The immediate reason for the Bundy crew’s occupation of a small outpost in Oregon’s Malheur National Wildlife Refuge is the prosecution of Dwight Hammond and Steven Hammond for arson on federal property, but there is also apparently a cosmic motive in play.
According to Oregon Public Broadcasting reporter John Sepulvado, the Bundys have a history of incorporating Mormon themes into their peculiar brand of anti-government activism. The elder Bundy has spoken of the Constitution as a sacred document, while his son Ammon has articulated a religious reason for taking on the Hammond case:
“I got this urge that I needed write something,” Bundy said. “I asked the good Lord … I need some help. And he gave me that help. The Lord is not pleased what has happened with the Hammonds.”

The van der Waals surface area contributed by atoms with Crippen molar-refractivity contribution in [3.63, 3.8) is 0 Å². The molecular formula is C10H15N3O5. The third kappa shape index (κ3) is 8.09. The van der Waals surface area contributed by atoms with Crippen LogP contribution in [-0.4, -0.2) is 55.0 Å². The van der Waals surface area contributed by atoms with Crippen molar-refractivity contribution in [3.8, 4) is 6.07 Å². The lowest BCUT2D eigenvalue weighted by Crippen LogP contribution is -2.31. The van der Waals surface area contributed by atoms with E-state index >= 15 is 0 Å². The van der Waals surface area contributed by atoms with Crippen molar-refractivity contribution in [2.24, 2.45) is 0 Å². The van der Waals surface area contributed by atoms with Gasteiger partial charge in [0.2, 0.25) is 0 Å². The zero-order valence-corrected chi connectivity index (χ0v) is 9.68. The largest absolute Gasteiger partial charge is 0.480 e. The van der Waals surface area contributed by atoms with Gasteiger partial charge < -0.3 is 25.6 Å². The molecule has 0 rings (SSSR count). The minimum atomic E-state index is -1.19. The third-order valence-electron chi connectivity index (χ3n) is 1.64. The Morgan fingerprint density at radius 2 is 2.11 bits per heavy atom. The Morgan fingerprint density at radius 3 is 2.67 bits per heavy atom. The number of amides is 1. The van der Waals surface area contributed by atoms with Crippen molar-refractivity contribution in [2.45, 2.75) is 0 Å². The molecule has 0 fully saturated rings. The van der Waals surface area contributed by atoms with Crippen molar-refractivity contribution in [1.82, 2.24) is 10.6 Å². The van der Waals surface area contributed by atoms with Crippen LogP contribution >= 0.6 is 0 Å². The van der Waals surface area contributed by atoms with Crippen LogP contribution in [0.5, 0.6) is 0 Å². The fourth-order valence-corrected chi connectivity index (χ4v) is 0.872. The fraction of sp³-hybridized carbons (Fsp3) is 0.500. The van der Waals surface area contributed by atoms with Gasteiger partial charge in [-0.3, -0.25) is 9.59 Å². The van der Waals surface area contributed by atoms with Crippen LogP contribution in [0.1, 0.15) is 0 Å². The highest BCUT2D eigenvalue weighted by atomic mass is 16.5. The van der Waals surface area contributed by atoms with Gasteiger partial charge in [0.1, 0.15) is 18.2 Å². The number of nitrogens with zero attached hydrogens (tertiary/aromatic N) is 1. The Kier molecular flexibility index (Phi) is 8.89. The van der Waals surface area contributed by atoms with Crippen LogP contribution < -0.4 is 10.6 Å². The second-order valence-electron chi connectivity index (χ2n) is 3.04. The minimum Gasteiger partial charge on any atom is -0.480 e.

Of course, not all Mormons agree with the Bundys’ interpretation of Mormon theology, or their crusade against the United States government. During the 2014 standoff between Cliven Bundy and federal agents in Nevada, Brigham Young University professor Quin Monson labeled the ranchers’ views “far on the fringes” of Mormon practice, and argued that they contravene current doctrine on obedience to secular laws. Fellow Mormon Glenn Beck also criticized Bundy’s interpretation of scripture during the standoff, claiming genuine Mormon practice must be non-violent: